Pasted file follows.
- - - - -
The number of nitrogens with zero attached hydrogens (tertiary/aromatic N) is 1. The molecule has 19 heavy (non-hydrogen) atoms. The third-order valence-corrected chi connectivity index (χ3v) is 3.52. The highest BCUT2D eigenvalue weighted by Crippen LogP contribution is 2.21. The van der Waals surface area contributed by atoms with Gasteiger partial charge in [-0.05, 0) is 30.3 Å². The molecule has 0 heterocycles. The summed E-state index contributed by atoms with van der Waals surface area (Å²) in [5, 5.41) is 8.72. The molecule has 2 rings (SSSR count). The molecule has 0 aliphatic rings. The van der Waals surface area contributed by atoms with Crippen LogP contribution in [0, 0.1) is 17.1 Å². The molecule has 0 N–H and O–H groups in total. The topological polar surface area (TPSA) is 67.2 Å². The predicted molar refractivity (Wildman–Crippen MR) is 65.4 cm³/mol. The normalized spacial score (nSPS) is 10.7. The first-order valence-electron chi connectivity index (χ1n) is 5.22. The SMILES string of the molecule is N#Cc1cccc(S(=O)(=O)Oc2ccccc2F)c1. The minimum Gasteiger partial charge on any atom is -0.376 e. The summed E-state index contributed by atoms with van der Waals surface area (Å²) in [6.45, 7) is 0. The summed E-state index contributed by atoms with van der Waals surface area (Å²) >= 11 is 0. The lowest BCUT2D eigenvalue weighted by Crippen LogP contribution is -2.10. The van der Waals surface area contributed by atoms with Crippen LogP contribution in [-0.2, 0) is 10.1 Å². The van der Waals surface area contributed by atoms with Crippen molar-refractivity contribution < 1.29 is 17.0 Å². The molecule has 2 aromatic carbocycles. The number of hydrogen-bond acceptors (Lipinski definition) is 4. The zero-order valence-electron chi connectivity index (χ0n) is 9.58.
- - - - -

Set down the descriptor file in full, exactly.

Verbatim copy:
The number of nitrogens with zero attached hydrogens (tertiary/aromatic N) is 1. The molecule has 19 heavy (non-hydrogen) atoms. The third-order valence-corrected chi connectivity index (χ3v) is 3.52. The highest BCUT2D eigenvalue weighted by Crippen LogP contribution is 2.21. The van der Waals surface area contributed by atoms with Gasteiger partial charge in [-0.05, 0) is 30.3 Å². The molecule has 0 heterocycles. The summed E-state index contributed by atoms with van der Waals surface area (Å²) in [5, 5.41) is 8.72. The molecule has 2 rings (SSSR count). The molecule has 0 aliphatic rings. The van der Waals surface area contributed by atoms with Crippen LogP contribution in [0, 0.1) is 17.1 Å². The molecule has 0 N–H and O–H groups in total. The topological polar surface area (TPSA) is 67.2 Å². The predicted molar refractivity (Wildman–Crippen MR) is 65.4 cm³/mol. The normalized spacial score (nSPS) is 10.7. The first-order valence-electron chi connectivity index (χ1n) is 5.22. The SMILES string of the molecule is N#Cc1cccc(S(=O)(=O)Oc2ccccc2F)c1. The minimum Gasteiger partial charge on any atom is -0.376 e. The summed E-state index contributed by atoms with van der Waals surface area (Å²) in [6.45, 7) is 0. The summed E-state index contributed by atoms with van der Waals surface area (Å²) >= 11 is 0. The lowest BCUT2D eigenvalue weighted by Crippen LogP contribution is -2.10. The van der Waals surface area contributed by atoms with Crippen LogP contribution in [-0.2, 0) is 10.1 Å². The van der Waals surface area contributed by atoms with Crippen molar-refractivity contribution < 1.29 is 17.0 Å². The molecule has 2 aromatic carbocycles. The number of hydrogen-bond acceptors (Lipinski definition) is 4. The zero-order valence-electron chi connectivity index (χ0n) is 9.58.